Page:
EAA 147 Circles and Cemeteries: Excavations at Flixton, Volume 1

This volume is the first in a series that will cover the extensive and significant archaeological deposits recorded at Flixton quarry on the south side of the Waveney Valley. Volume I describes remains of prehistoric, Late Iron Age/Early Roman and Early Anglo-Saxon date.


The earliest evidence, dating to the late Neolithic, is a post-hole circle of approximately 18m diameter, with an entrance to the north-west. Various interpretations are explored including the possibility that astronomical alignments were invested in the monument. The circle was subsequently overlain by an early Bronze Age ring ditch and un-urned cremation. A second ring-ditch nearby subsequently became the focus for burial in the early Anglo-Saxon period(Flixton I). Its central mound was re-used in turn as the site of a windmill in the late medieval or early post-medieval period. The Iron Age/Roman archaeology included an enigmatic palisaded enclosure - closely-spaced posts in a series of slots and individual post-holes describing a near-perfect circle 27m diameter. Direct dating evidence was sparse, but pottery from adjacent pits suggested activity dated around the time of the Conquest. Various functions for the post-hole circle are explored. Two Anglo-Saxon burial grounds were found: Flixton I, a small plot associated with a prehistoric barrow: and Flixton II, larger and at first contained within a rectangular plot close to another barrow. Fifty-one of an estimated 200 or more graves have been excavated. Burial at Flixton II later shifted southwards onto the barrow itself, where eleven more graves were identified. The excavated graves in Flixton II date from c.500AD to the middle of the 7th century, and Flixton I is likely to have been contemporary with its earliest phase. The material evidence has been used as a base from which to discuss the social make-up of the community who buried their dead in the two burial grounds. The role of this community in the southern marches of the former Iceni territory has also been explored.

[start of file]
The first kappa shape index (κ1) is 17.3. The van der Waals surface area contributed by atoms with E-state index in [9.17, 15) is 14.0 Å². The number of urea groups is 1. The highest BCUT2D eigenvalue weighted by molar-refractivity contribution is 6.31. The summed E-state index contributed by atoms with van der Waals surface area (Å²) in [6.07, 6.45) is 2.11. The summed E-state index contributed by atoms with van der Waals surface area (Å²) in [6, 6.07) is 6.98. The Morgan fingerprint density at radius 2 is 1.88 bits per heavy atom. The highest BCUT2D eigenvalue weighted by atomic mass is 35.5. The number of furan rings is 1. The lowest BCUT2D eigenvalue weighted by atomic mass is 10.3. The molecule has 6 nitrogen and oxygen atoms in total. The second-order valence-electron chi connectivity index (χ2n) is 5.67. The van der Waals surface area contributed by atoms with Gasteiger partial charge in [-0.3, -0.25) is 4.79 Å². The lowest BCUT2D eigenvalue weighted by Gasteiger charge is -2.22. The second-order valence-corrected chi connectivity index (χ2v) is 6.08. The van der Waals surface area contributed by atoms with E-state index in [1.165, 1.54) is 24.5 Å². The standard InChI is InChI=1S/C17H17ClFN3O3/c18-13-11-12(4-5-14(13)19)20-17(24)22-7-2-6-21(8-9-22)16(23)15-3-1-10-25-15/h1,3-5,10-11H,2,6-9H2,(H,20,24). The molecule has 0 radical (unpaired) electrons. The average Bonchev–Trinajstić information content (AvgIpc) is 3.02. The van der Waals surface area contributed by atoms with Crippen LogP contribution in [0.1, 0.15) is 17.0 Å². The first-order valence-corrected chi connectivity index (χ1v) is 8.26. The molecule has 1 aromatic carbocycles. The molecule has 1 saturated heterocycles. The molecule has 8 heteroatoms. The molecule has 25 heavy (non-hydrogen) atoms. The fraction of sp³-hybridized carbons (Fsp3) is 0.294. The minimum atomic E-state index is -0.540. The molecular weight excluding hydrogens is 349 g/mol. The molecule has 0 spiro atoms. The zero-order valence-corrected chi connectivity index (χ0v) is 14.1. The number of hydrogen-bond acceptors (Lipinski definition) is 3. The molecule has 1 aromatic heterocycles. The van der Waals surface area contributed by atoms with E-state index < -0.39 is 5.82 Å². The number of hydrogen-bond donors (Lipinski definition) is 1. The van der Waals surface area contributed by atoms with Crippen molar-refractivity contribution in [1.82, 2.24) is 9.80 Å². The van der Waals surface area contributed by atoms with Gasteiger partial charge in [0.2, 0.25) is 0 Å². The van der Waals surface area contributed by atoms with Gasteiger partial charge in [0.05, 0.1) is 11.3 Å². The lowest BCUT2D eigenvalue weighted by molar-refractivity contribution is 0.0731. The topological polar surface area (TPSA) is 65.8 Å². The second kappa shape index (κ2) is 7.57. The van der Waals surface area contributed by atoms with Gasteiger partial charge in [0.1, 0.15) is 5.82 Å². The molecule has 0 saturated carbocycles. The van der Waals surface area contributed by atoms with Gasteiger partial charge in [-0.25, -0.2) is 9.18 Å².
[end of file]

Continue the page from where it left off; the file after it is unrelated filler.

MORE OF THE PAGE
The Anglo-Saxon period is represented at Flixton by two burial grounds (Flixton I and II) and a settlement; the cemeteries are described in this volume. Flixton I seems to have been a small plot associated with a prehistoric barrow: only one grave has been excavated, but metal-detected finds indicate some further burials. Flixton II was larger and at first contained within a rectangular plot close to another barrow. Fifty-one of an estimated 200 or more graves have been excavated there. Burial at Flixton II shifted southwards on to the barrow itself, where eleven more graves were identified. The date range of the excavated graves in Flixton II is c.500 AD to the middle of the 7th century and the plot at Flixton I is likely to have been contemporary with its earliest phase. The material evidence has been used as abase from which to discuss the social make-up of the community who buried their dead there. The role of this community in the southern marches of the former Iceni territory has also been explored.


By Stuart Boulter and Penelope Walton Rogers

ISBN 9780956874726

300pp, 142 illustrations; £30


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EAA 147 Circles and Cemeteries: Excavations at Flixton, Volume 1